Gooney Bird Greene

by Lois Lowry (2002)

An Intro and Sweet Spot selection.

Gooney Bird arrives at the door of Mrs. Pigeon’s second grade classroom announcing, “I’m your new student. My name is Gooney Bird Greene – that’s Greene with a silent ‘e’ at the end – and I just moved here from China. I want a desk right smack in the middle of the room, because I like to be right smack in the middle of everything.” And thus we are introduced to Lois Lowry’s unforgettable Gooney Bird, the star of a series of six books.

Gooney Bird is her own person. She dresses in her own way – pajama pants with cowgirl boots, tutus and bright green pants, sparkly diamond earrings and knee socks. More than that, though, she is a natural storyteller and all of her stories are “absolutely true,” in spite of them sounding fantastical. So, when she says that she came from China on a flying carpet, she means it. She came from a town named China and the flying carpet was a rolled-up rug that flew out the back window of their car.

For schools that are focusing on writing, Gooney Bird Greene is a master class with so many opportunities to learn how to make writing better. Gooney Bird talks about secondary characters, the need for suspense, the best way to deliver a story – with some costume or prop elements, but without overdoing it. She also instructs that adding “suddenly” makes any story more exciting.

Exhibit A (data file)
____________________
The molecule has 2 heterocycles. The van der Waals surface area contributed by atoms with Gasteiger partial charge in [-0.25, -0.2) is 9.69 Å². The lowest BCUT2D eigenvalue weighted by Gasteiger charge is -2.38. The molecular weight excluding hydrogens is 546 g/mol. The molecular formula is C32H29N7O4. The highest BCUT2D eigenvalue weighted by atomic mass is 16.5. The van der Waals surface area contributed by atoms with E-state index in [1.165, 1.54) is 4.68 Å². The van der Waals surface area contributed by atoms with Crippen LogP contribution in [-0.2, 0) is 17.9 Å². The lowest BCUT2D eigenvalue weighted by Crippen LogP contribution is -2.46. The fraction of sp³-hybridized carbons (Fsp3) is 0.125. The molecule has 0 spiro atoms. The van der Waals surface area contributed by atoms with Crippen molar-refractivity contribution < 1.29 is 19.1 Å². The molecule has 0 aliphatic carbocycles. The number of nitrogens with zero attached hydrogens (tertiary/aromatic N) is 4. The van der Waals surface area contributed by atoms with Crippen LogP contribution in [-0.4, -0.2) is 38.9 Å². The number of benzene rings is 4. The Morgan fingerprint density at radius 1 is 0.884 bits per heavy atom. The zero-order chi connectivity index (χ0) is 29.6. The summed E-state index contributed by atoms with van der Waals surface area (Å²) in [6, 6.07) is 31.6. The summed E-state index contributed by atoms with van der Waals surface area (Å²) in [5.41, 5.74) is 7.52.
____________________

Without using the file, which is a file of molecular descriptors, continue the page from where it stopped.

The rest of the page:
Gooney Bird walked down Park Street, and turned the corner onto Walnut Street, and when she was halfway down Walnut Street, halfway to school, suddenly…

She paused. “I’ve explained before,” she said, “about the word suddenly. It makes things exciting. Sometimes, class, if you’re creating a story and you get stuck, just say the word suddenly and you won’t have any trouble continuing at all.” 

Along the way, she empowers her classmates – and her teacher – to become storytellers, too. The book culminates with Gooney Bird showing that they all have what she calls “invisible stories” inside them, just waiting to be told.

Gooney Bird breaks the mold of the spunky little girl who gets into scrapes. She doesn’t bumble through her life but instead takes charge of her life, living it her way. Told in a brisk 115 pages, complete with whimsical line illustrations, Gooney Bird Greene is a delightful way to introduce your families to the joy of storytelling and reading aloud.

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